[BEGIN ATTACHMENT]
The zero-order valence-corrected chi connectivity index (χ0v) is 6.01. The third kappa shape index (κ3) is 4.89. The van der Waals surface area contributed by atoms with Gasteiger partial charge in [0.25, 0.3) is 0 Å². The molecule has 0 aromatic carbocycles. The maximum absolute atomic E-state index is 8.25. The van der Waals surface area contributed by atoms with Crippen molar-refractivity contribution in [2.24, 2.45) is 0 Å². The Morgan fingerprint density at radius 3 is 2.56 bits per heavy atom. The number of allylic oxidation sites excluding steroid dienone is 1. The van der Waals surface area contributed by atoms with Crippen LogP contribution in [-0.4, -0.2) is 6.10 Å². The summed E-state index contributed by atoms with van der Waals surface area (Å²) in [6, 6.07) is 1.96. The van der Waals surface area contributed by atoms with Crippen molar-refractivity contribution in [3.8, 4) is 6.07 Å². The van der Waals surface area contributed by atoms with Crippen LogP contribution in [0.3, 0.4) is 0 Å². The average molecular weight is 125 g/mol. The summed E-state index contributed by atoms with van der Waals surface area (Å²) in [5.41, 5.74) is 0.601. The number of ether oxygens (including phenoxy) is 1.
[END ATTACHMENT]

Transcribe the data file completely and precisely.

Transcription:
The zero-order valence-corrected chi connectivity index (χ0v) is 6.01. The third kappa shape index (κ3) is 4.89. The van der Waals surface area contributed by atoms with Gasteiger partial charge in [0.25, 0.3) is 0 Å². The molecule has 0 aromatic carbocycles. The maximum absolute atomic E-state index is 8.25. The van der Waals surface area contributed by atoms with Crippen molar-refractivity contribution in [2.24, 2.45) is 0 Å². The Morgan fingerprint density at radius 3 is 2.56 bits per heavy atom. The number of allylic oxidation sites excluding steroid dienone is 1. The van der Waals surface area contributed by atoms with Crippen LogP contribution in [-0.4, -0.2) is 6.10 Å². The summed E-state index contributed by atoms with van der Waals surface area (Å²) in [6, 6.07) is 1.96. The van der Waals surface area contributed by atoms with Crippen molar-refractivity contribution in [3.8, 4) is 6.07 Å². The van der Waals surface area contributed by atoms with Crippen LogP contribution in [0.3, 0.4) is 0 Å². The average molecular weight is 125 g/mol. The summed E-state index contributed by atoms with van der Waals surface area (Å²) in [5.41, 5.74) is 0.601. The number of ether oxygens (including phenoxy) is 1.